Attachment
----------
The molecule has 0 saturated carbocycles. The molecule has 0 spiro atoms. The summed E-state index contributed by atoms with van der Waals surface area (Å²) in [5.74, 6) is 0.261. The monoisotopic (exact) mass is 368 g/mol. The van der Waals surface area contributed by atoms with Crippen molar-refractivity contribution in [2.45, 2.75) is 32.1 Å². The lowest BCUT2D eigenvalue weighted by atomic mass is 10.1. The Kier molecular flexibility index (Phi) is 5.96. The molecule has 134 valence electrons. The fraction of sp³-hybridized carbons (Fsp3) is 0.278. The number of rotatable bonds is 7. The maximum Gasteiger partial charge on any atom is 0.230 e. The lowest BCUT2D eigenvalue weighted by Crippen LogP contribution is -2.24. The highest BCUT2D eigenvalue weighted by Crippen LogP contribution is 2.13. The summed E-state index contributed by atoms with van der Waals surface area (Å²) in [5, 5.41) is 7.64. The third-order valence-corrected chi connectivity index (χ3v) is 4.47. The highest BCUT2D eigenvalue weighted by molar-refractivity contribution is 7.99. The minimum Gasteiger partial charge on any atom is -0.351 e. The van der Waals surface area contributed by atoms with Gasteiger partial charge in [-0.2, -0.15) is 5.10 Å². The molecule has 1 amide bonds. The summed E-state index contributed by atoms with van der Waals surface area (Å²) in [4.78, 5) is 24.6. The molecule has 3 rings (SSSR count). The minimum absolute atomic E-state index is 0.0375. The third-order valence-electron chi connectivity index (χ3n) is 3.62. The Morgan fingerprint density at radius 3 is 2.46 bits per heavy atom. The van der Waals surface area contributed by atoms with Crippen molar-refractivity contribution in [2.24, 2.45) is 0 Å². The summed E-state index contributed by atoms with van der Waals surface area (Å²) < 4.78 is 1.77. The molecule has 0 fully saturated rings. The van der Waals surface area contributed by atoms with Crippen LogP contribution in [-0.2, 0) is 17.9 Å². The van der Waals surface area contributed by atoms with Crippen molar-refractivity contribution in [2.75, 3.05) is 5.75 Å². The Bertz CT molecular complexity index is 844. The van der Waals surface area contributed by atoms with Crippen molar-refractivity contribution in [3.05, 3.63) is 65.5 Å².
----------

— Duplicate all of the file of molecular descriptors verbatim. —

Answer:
The molecule has 0 saturated carbocycles. The molecule has 0 spiro atoms. The summed E-state index contributed by atoms with van der Waals surface area (Å²) in [5.74, 6) is 0.261. The monoisotopic (exact) mass is 368 g/mol. The van der Waals surface area contributed by atoms with Crippen molar-refractivity contribution in [2.45, 2.75) is 32.1 Å². The lowest BCUT2D eigenvalue weighted by atomic mass is 10.1. The Kier molecular flexibility index (Phi) is 5.96. The molecule has 134 valence electrons. The fraction of sp³-hybridized carbons (Fsp3) is 0.278. The number of rotatable bonds is 7. The maximum Gasteiger partial charge on any atom is 0.230 e. The lowest BCUT2D eigenvalue weighted by Crippen LogP contribution is -2.24. The highest BCUT2D eigenvalue weighted by Crippen LogP contribution is 2.13. The summed E-state index contributed by atoms with van der Waals surface area (Å²) in [5, 5.41) is 7.64. The third-order valence-corrected chi connectivity index (χ3v) is 4.47. The highest BCUT2D eigenvalue weighted by molar-refractivity contribution is 7.99. The minimum Gasteiger partial charge on any atom is -0.351 e. The van der Waals surface area contributed by atoms with Gasteiger partial charge in [-0.2, -0.15) is 5.10 Å². The molecule has 1 amide bonds. The summed E-state index contributed by atoms with van der Waals surface area (Å²) in [4.78, 5) is 24.6. The molecule has 3 rings (SSSR count). The minimum absolute atomic E-state index is 0.0375. The third-order valence-electron chi connectivity index (χ3n) is 3.62. The Morgan fingerprint density at radius 3 is 2.46 bits per heavy atom. The van der Waals surface area contributed by atoms with Crippen molar-refractivity contribution in [2.24, 2.45) is 0 Å². The summed E-state index contributed by atoms with van der Waals surface area (Å²) < 4.78 is 1.77. The molecule has 0 fully saturated rings. The van der Waals surface area contributed by atoms with Crippen LogP contribution in [-0.2, 0) is 17.9 Å². The van der Waals surface area contributed by atoms with Crippen molar-refractivity contribution in [2.75, 3.05) is 5.75 Å². The Bertz CT molecular complexity index is 844. The van der Waals surface area contributed by atoms with Crippen molar-refractivity contribution in [3.05, 3.63) is 65.5 Å².